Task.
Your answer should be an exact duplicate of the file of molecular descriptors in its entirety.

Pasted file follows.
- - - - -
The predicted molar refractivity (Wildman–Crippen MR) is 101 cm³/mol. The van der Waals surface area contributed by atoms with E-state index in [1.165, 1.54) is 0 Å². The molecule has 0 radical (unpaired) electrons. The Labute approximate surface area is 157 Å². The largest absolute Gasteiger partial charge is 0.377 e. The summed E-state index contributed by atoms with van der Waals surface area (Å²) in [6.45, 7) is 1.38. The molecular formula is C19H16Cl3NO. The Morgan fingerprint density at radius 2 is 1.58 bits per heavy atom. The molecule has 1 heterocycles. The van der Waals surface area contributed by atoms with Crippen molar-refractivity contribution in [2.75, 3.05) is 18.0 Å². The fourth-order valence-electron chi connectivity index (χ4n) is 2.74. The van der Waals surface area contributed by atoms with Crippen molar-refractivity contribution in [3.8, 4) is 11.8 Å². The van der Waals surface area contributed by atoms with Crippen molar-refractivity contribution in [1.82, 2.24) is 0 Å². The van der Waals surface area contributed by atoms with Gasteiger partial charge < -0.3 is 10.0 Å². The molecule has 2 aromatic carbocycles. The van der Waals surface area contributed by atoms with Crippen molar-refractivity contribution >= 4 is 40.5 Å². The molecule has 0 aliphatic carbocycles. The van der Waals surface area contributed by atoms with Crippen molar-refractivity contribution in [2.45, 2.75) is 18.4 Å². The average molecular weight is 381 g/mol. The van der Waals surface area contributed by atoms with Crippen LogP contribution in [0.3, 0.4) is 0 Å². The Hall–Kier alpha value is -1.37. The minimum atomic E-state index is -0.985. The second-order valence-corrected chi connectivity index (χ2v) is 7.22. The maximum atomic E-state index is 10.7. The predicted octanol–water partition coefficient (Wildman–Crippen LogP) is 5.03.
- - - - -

The predicted molar refractivity (Wildman–Crippen MR) is 101 cm³/mol. The van der Waals surface area contributed by atoms with E-state index in [1.165, 1.54) is 0 Å². The molecule has 0 radical (unpaired) electrons. The Labute approximate surface area is 157 Å². The largest absolute Gasteiger partial charge is 0.377 e. The summed E-state index contributed by atoms with van der Waals surface area (Å²) in [6.45, 7) is 1.38. The molecular formula is C19H16Cl3NO. The Morgan fingerprint density at radius 2 is 1.58 bits per heavy atom. The molecule has 1 heterocycles. The van der Waals surface area contributed by atoms with Crippen molar-refractivity contribution in [2.75, 3.05) is 18.0 Å². The fourth-order valence-electron chi connectivity index (χ4n) is 2.74. The van der Waals surface area contributed by atoms with Crippen molar-refractivity contribution in [3.8, 4) is 11.8 Å². The van der Waals surface area contributed by atoms with Crippen molar-refractivity contribution in [1.82, 2.24) is 0 Å². The van der Waals surface area contributed by atoms with Gasteiger partial charge < -0.3 is 10.0 Å². The molecule has 2 aromatic carbocycles. The van der Waals surface area contributed by atoms with Crippen molar-refractivity contribution >= 4 is 40.5 Å². The molecule has 0 aliphatic carbocycles. The van der Waals surface area contributed by atoms with Crippen molar-refractivity contribution in [2.45, 2.75) is 18.4 Å². The average molecular weight is 381 g/mol. The van der Waals surface area contributed by atoms with Crippen LogP contribution in [0.3, 0.4) is 0 Å². The Hall–Kier alpha value is -1.37. The minimum atomic E-state index is -0.985. The second-order valence-corrected chi connectivity index (χ2v) is 7.22. The maximum atomic E-state index is 10.7. The predicted octanol–water partition coefficient (Wildman–Crippen LogP) is 5.03.